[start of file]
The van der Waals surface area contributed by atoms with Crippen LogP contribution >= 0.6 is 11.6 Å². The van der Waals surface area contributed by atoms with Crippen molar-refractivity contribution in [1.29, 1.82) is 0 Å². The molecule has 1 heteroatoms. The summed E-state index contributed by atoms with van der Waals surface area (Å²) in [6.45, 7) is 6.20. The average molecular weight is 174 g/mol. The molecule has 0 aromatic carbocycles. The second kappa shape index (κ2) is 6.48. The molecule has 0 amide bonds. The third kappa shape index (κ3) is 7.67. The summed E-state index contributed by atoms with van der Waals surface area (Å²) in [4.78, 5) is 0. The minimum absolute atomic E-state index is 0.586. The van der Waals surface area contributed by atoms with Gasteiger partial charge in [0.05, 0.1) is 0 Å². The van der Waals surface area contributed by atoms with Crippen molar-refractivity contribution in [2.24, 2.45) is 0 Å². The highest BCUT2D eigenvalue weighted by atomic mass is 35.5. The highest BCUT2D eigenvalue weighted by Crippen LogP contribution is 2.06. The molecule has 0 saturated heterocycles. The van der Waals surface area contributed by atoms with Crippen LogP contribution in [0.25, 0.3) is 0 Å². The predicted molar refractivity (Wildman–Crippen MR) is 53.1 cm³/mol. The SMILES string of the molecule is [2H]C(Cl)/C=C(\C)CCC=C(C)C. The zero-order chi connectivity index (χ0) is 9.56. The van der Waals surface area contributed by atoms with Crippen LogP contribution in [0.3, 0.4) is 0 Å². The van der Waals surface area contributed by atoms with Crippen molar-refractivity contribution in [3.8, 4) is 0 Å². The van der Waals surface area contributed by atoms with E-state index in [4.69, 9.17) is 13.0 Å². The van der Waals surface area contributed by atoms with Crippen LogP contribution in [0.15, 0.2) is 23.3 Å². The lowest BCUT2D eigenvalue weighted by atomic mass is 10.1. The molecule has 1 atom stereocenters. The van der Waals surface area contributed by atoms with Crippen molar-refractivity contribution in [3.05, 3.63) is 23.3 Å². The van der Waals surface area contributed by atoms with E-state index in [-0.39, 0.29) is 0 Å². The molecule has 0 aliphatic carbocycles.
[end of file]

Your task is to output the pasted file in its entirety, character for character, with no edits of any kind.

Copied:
The van der Waals surface area contributed by atoms with Crippen LogP contribution >= 0.6 is 11.6 Å². The van der Waals surface area contributed by atoms with Crippen molar-refractivity contribution in [1.29, 1.82) is 0 Å². The molecule has 1 heteroatoms. The summed E-state index contributed by atoms with van der Waals surface area (Å²) in [6.45, 7) is 6.20. The average molecular weight is 174 g/mol. The molecule has 0 aromatic carbocycles. The second kappa shape index (κ2) is 6.48. The molecule has 0 amide bonds. The third kappa shape index (κ3) is 7.67. The summed E-state index contributed by atoms with van der Waals surface area (Å²) in [4.78, 5) is 0. The minimum absolute atomic E-state index is 0.586. The van der Waals surface area contributed by atoms with Gasteiger partial charge in [0.05, 0.1) is 0 Å². The van der Waals surface area contributed by atoms with Crippen molar-refractivity contribution in [2.24, 2.45) is 0 Å². The highest BCUT2D eigenvalue weighted by atomic mass is 35.5. The highest BCUT2D eigenvalue weighted by Crippen LogP contribution is 2.06. The molecule has 0 saturated heterocycles. The van der Waals surface area contributed by atoms with Crippen LogP contribution in [0.25, 0.3) is 0 Å². The predicted molar refractivity (Wildman–Crippen MR) is 53.1 cm³/mol. The SMILES string of the molecule is [2H]C(Cl)/C=C(\C)CCC=C(C)C. The zero-order chi connectivity index (χ0) is 9.56. The van der Waals surface area contributed by atoms with Crippen LogP contribution in [0.3, 0.4) is 0 Å². The van der Waals surface area contributed by atoms with Crippen molar-refractivity contribution in [3.8, 4) is 0 Å². The van der Waals surface area contributed by atoms with E-state index in [4.69, 9.17) is 13.0 Å². The van der Waals surface area contributed by atoms with Crippen LogP contribution in [0.15, 0.2) is 23.3 Å². The lowest BCUT2D eigenvalue weighted by atomic mass is 10.1. The molecule has 1 atom stereocenters. The van der Waals surface area contributed by atoms with Crippen molar-refractivity contribution in [3.05, 3.63) is 23.3 Å². The van der Waals surface area contributed by atoms with E-state index in [-0.39, 0.29) is 0 Å². The molecule has 0 aliphatic carbocycles.